Kinesthesis – Part 1: Five Senses and the Work Environment

In this and several of the upcoming articles, we will be focusing on the desirable quality of different environmental elements (air, light, water, walls, furniture etc.) in work spaces. We will try to evaluate these elements by looking at them from the inside out based on how our five senses and body systems (respiratory, cardiovascular, nervous) perceive and react to them.

Please take a moment right now to focus on what your body is sensing and reacting to in your surrounding environment.  What are your eyes seeing? What are your fingers touching? What do you smell? People are often surprised to notice how much their senses and systems are involved with their  environment.

Let’s start with a focus on Kinesthesis, our sense of self-movement and position/posture, by taking a snapshot of what my body (Yoko) is sensing and doing right now as I am writing this article in my home office.

It is 4 PM and I have been sitting on my desk chair for the majority of my working hours today. My upper back is straight and I feel the support provided by the back of my chair.  I feel a dull pain in my lower back. I cross my legs and sit more on my left buttock where I feel the soft padding of my chair.  My left foot touches and feels the firm cool wood floor while my right foot dangles in the air. My neck is straight as I look at my large monitor and then slightly bent when I look down at my laptop. My neck feels somewhat stiff.

Like me, 80% of adults are estimated to have lower back pain at some point of their lives.1Murray CJ, Vos T, Lozano R, et al. Disability-adjusted life years (DALYs) for 291 diseases and injuries in 21 regions, 1990-2010: a systematic analysis for the Global Burden of Disease Study 2010. Lancet. 2012;380(9859):2197-2223. This is not only a physical issue, but also a mental one which impacts businesses.  The repetitive strain on the neck and cervical spine can develop into neuromuscular syndrome that involves depression and anxiety.2Matsui, Takayoshi, and Toshiro Fujimoto. 2011. Treatment for depression with chronic neck pain completely cured in 94.2% of patients following neck muscle treatment. Neuroscience & Medicine 2 : 71-7.  At work, such pain (work-related musculoskeletal disorders) cause an average of twelve (12) missed work days per year among adults in the U.S.3Cohen A, Gjessing C, Fine L, Bernard B, McGlothlin J. Elements of Ergonomic Programs: A Primer Based on Workplace Evaluations of Musculoskeletal Disorders. U.S. Department of Health and Human Services; 1997.

Back pain problems are caused by both how we sit or stand (body-focused) and how the environmental elements (space-focused) support our bodies. We discussed this body and space relationship in  previous articles (Part 1 & Part 2 of Body, Space, and Technology).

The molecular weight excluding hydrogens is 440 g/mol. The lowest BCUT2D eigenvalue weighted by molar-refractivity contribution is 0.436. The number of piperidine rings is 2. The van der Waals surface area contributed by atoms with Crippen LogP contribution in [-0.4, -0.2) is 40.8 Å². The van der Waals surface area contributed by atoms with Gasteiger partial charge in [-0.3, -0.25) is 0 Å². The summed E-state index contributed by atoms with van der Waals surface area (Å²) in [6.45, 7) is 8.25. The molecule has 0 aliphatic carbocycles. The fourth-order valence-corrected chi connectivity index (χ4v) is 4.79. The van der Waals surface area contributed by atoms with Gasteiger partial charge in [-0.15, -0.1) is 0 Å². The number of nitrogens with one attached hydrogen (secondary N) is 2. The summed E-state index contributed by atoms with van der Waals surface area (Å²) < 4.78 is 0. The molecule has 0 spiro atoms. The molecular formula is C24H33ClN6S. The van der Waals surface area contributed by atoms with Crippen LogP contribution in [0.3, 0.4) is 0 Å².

In the above snapshot of my day , the body parts I was sensing were my neck, upper and lower back, buttocks, legs, and feet. The environmental elements that either supported or harmed my body were  my chair, my desk, the floor, and my monitor.

My chair works positively due to its customizability. Chairs that are designed with customizability are effective in minimizing strain on the body.4van Niekerk S-M, Louw QA, Hillier S. The effectiveness of a chair intervention in the workplace to reduce musculoskeletal symptoms. A systematic review. BMC Musculoskelet Disord. 2012;13:145-145. The back of my chair and the armrest can be adjusted to fit well to my body shape and support it. The deep cushioned seat helps me by making my upper body tilt slightly backwards, lessening the strain on my spine. Studies show that the best seated posture is a reclined posture of 100-110 degrees, not the upright 90-degree posture often portrayed.5Cornell University Ergonomics Web at

I use a sit-and-stand desk. Using standing workstations is one of the most salient solutions to the health concerns associated with prolonged sitting.6Buckley JP, Hedge A, Yates T, et al. The sedentary office: an expert statement on the growing case for change towards better health and productivity. British Journal of Sports Medicine. 2015;49(21):1357-1362. Yet, even with a good chair and standing desk, I still feel some pain. Why? That is where the human factor comes into play. I often sit cross-legged which twists my lower back and I do not stand up often enough.  Standing up once per hour for at least a couple of minutes is advised. There are many work-break timer apps (such as Pomodoro) that are great tools to remind us to take breaks and stand up or stretch once in a while.

Standing for too long can also be a problem. Hard flooring can induce foot, joint and back pain, and contributes to fatigue. Floor mats or other softening surfaces can help to alleviate these pains.7Wiggermann N, Keyserling WM. Effects of anti-fatigue mats on perceived discomfort and weight-shifting during prolonged standing. Human factors. 2013;55(4):764-775. How  one stands is also important. Standing straight and tall with your shoulders pulled down and backward is recommended by  the  American Chiropractic Association.

Please listen to what your kinesthesis is telling you. And make sure that you act on it.

We will continue in the next article by discussing screens/monitors and how they relate to Kinesthesis.

(Written by Yoko Kawai and Yvonne Burton)